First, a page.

Soon the condensation of my breath gathers on my beard and quickly crystallizes from the sub-freezing temperatures, transforming the dark brown hairs into stiff white icicles. Two miles down the road, with Crosby, Stills and Nash’s “Wooden Ships” in my ears, I glance to the left and see 30 elk occupying a pasture under the dim light. They begin to retreat at the sound of my footsteps, then stop, as they watch my slow running movement for a brief time before heading back into the timber. My mind is at peace. I’m ready for the miles ahead.
The first out-and-back goes smoothly, except I discover that the final 2.5 miles of my route are all to be run both ways on sheets of ice and gritty ruts which hurt the feet as well as slow down their cadence. Back at the house I eat a peanut butter and jelly sandwich my dad makes me. He was an excellent crew. I change my hat and jacket to lighter ones thinking it is much warmer by now. A half mile down the road I realize I was wrong, and find myself irrationally cursing the cold as well as all the cars now zooming by me. “How could there be this many cars in such a rural place? Can’t they just leave me alone? Unbelievable!” Despite my grumpiness, I get the 2nd out-and-back done, reaching the half way mark.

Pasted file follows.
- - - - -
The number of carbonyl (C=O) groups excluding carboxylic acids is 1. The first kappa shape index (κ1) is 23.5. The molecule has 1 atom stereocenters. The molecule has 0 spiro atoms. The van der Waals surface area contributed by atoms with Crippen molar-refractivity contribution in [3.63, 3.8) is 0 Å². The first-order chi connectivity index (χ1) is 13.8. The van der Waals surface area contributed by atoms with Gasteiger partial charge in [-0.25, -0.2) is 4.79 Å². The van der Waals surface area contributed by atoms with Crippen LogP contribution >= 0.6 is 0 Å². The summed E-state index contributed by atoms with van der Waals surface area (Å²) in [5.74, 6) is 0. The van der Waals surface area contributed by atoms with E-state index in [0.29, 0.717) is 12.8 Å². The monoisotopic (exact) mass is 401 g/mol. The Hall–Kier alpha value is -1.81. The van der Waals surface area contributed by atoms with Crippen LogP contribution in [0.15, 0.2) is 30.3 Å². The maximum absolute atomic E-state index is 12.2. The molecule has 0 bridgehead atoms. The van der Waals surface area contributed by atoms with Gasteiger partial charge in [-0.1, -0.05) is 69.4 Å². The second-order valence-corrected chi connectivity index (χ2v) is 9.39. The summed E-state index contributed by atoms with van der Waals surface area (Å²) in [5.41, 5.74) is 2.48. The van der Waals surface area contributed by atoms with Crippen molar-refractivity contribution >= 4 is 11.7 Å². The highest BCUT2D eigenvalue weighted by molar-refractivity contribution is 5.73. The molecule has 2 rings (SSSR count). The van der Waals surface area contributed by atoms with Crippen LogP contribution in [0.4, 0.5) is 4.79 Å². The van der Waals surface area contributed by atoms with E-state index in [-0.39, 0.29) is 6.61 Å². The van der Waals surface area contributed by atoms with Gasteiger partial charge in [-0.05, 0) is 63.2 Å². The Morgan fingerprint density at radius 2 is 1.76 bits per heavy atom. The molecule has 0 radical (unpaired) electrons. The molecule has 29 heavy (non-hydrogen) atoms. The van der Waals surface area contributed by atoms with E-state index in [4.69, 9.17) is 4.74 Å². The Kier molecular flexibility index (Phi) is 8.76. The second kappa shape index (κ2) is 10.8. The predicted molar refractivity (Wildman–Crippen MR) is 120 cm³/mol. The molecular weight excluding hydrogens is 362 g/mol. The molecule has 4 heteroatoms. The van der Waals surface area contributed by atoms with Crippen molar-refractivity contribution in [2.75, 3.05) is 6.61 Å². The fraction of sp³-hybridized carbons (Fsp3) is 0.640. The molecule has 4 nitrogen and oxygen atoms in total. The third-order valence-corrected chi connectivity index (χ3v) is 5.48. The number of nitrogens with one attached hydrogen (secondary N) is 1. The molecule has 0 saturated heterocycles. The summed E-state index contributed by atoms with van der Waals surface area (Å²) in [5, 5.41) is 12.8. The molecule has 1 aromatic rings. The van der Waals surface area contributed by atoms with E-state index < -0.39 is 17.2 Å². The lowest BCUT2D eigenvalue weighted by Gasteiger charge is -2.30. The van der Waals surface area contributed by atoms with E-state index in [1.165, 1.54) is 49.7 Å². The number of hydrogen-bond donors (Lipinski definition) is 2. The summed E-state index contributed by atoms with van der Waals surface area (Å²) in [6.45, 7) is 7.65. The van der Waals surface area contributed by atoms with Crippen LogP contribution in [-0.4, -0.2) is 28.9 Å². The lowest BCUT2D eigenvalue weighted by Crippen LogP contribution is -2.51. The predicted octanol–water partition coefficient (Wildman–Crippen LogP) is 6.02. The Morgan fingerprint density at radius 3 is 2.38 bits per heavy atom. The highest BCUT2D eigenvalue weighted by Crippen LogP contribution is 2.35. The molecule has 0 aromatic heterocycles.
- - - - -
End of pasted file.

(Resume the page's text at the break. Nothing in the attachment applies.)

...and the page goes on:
In the middle of the 3rd, as I pee on the ground, I get minor hallucinations while staring into the snow surrounding my feet. I shake it off and keep moving as my leg muscles now are showing signs of true fatigue, causing me to briefly focus on how many miles I have left, which sends me into mini panics of impatience. My dad meets me halfway down the steep hill which leads to the house and walks back with me, getting a read on how I’m doing. He gives me another peanut butter and jelly sandwich before sending me on my way.